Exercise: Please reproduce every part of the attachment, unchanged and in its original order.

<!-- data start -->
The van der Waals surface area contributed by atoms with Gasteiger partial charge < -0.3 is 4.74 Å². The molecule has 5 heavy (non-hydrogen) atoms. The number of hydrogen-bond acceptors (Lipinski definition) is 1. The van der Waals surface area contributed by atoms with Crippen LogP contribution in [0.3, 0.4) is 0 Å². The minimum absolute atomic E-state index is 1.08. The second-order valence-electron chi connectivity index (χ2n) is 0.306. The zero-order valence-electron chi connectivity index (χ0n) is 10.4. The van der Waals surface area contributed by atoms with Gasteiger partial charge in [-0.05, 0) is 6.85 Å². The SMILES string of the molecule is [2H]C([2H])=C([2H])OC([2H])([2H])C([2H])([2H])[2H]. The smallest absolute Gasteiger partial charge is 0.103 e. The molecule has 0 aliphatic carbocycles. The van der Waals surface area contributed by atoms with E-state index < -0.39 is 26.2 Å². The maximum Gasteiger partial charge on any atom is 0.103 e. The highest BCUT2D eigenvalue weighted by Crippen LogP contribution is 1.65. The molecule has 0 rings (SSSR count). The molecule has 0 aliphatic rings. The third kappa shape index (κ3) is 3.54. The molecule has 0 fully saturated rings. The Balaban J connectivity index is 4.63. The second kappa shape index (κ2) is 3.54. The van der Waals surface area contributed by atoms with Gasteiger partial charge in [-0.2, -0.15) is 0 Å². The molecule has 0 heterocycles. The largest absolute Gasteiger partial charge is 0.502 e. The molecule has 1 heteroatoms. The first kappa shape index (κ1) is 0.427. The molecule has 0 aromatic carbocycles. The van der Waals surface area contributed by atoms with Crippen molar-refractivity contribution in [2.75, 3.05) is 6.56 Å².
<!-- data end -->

The van der Waals surface area contributed by atoms with Gasteiger partial charge < -0.3 is 4.74 Å². The molecule has 5 heavy (non-hydrogen) atoms. The number of hydrogen-bond acceptors (Lipinski definition) is 1. The van der Waals surface area contributed by atoms with Crippen LogP contribution in [0.3, 0.4) is 0 Å². The minimum absolute atomic E-state index is 1.08. The second-order valence-electron chi connectivity index (χ2n) is 0.306. The zero-order valence-electron chi connectivity index (χ0n) is 10.4. The van der Waals surface area contributed by atoms with Gasteiger partial charge in [-0.05, 0) is 6.85 Å². The SMILES string of the molecule is [2H]C([2H])=C([2H])OC([2H])([2H])C([2H])([2H])[2H]. The smallest absolute Gasteiger partial charge is 0.103 e. The molecule has 0 aliphatic carbocycles. The van der Waals surface area contributed by atoms with E-state index < -0.39 is 26.2 Å². The maximum Gasteiger partial charge on any atom is 0.103 e. The highest BCUT2D eigenvalue weighted by Crippen LogP contribution is 1.65. The molecule has 0 rings (SSSR count). The molecule has 0 aliphatic rings. The third kappa shape index (κ3) is 3.54. The molecule has 0 fully saturated rings. The Balaban J connectivity index is 4.63. The second kappa shape index (κ2) is 3.54. The van der Waals surface area contributed by atoms with Gasteiger partial charge in [-0.2, -0.15) is 0 Å². The molecule has 0 heterocycles. The largest absolute Gasteiger partial charge is 0.502 e. The molecule has 1 heteroatoms. The first kappa shape index (κ1) is 0.427. The molecule has 0 aromatic carbocycles. The van der Waals surface area contributed by atoms with Crippen molar-refractivity contribution in [2.75, 3.05) is 6.56 Å².